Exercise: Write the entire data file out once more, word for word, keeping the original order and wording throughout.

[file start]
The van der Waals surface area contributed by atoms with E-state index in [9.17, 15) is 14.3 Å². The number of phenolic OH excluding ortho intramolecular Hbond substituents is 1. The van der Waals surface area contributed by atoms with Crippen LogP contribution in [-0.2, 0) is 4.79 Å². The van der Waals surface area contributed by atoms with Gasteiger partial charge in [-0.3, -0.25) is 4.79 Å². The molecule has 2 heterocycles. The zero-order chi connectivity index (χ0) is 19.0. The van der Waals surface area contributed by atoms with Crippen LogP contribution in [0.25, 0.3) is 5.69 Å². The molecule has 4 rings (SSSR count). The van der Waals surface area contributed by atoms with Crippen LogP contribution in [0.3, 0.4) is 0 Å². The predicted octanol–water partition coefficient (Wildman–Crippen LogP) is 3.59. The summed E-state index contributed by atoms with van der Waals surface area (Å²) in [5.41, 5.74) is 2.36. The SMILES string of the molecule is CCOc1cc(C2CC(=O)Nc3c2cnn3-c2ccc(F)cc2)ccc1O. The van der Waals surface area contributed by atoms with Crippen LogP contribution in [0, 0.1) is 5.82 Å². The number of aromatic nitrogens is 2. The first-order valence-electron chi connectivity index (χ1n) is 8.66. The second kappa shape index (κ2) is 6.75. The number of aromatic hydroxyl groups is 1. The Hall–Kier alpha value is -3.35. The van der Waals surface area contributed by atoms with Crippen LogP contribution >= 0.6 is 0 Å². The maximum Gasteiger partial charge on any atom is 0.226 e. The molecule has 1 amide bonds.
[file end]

The van der Waals surface area contributed by atoms with E-state index in [9.17, 15) is 14.3 Å². The number of phenolic OH excluding ortho intramolecular Hbond substituents is 1. The van der Waals surface area contributed by atoms with Crippen LogP contribution in [-0.2, 0) is 4.79 Å². The van der Waals surface area contributed by atoms with Gasteiger partial charge in [-0.3, -0.25) is 4.79 Å². The molecule has 2 heterocycles. The zero-order chi connectivity index (χ0) is 19.0. The van der Waals surface area contributed by atoms with Crippen LogP contribution in [0.25, 0.3) is 5.69 Å². The molecule has 4 rings (SSSR count). The van der Waals surface area contributed by atoms with Crippen LogP contribution in [0.3, 0.4) is 0 Å². The predicted octanol–water partition coefficient (Wildman–Crippen LogP) is 3.59. The summed E-state index contributed by atoms with van der Waals surface area (Å²) in [5.41, 5.74) is 2.36. The SMILES string of the molecule is CCOc1cc(C2CC(=O)Nc3c2cnn3-c2ccc(F)cc2)ccc1O. The van der Waals surface area contributed by atoms with Crippen LogP contribution in [0, 0.1) is 5.82 Å². The number of aromatic nitrogens is 2. The first-order valence-electron chi connectivity index (χ1n) is 8.66. The second kappa shape index (κ2) is 6.75. The number of aromatic hydroxyl groups is 1. The Hall–Kier alpha value is -3.35. The van der Waals surface area contributed by atoms with Crippen LogP contribution >= 0.6 is 0 Å². The maximum Gasteiger partial charge on any atom is 0.226 e. The molecule has 1 amide bonds.